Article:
In­te­gra­ting pu­blic and pri­va­te eco­no­mic law, the pro­gram­me brings to­ge­ther two are­as of law that are of­ten co­ve­r­ed in­de­pen­dent­ly in le­gal li­te­ra­tu­re as well as in teaching. This di­vi­si­on will be over­co­me wi­t­hin the frame­work of this pro­gram­me to pro­vi­de stu­dents with a ho­lis­tic ap­proach on in­ter­na­tio­nal eco­no­mic law that cha­rac­te­ri­ses this area of law in prac­tice. The pro­gram­me aims to de­li­ver a broad, sci­en­ti­fic and pro­found en­ga­ge­ment with the play­ers and struc­tu­res of in­ter­na­tio­nal eco­no­mic law (first stu­dy year in Lüne­burg) and, as well as to fa­ci­li­ta­te an ad­di­tio­nal spe­cia­li­sa­ti­on in one of the core sub­jects of in­ter­na­tio­nal eco­no­mic law such as Cor­po­ra­te & Fi­nan­ci­al Law, In­ter­na­tio­nal Com­mer­ci­al Law, In­ter­na­tio­nal Com­pe­ti­ti­on Law & Po­li­cy or In­tel­lec­tu­al Pro­per­ty & the Di­gi­tal Eco­no­my (se­cond stu­dy year in Glas­gow).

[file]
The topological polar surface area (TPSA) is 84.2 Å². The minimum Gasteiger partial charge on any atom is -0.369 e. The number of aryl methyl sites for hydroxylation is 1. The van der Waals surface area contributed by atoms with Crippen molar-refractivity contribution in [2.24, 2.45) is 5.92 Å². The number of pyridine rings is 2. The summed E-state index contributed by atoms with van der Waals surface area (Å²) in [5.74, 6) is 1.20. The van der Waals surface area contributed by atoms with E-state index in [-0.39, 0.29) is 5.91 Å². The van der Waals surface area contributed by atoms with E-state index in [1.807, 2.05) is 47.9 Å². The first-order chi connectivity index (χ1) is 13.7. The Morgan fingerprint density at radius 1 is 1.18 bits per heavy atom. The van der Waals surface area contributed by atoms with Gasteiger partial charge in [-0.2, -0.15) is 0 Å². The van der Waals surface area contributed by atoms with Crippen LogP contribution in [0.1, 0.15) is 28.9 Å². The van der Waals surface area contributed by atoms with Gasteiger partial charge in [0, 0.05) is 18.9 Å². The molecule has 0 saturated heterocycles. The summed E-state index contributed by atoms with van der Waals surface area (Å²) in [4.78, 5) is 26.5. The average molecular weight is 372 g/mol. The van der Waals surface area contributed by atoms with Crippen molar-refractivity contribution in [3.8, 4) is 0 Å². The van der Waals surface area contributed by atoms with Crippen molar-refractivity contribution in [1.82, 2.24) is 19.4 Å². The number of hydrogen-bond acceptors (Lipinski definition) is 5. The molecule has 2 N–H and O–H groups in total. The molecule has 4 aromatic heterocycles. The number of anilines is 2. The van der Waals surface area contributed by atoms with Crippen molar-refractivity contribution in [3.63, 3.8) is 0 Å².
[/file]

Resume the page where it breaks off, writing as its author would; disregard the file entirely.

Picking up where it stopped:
Read less
Do you love your subject, but want the breadth of teaching that primary teaching offers? Do you love working with the primary age range, but also want to develop a specialist subject which will enable you to teach in both primary and secondary schools? If so, then this may be the PGCE course for you. Read more
Do you love your subject, but want the breadth of teaching that primary teaching offers? Do you love working with the primary age range, but also want to develop a specialist subject which will enable you to teach in both primary and secondary schools? If so, then this may be the PGCE course for you.

The PGCE 7-14 trains teachers to teach in both primary and secondary schools. It will train student teachers to:

• be primary subject specialists who can also teach across the curriculum at a time when many primary schools are utilising subject specialists in their timetabling and teaching at Key Stage 2;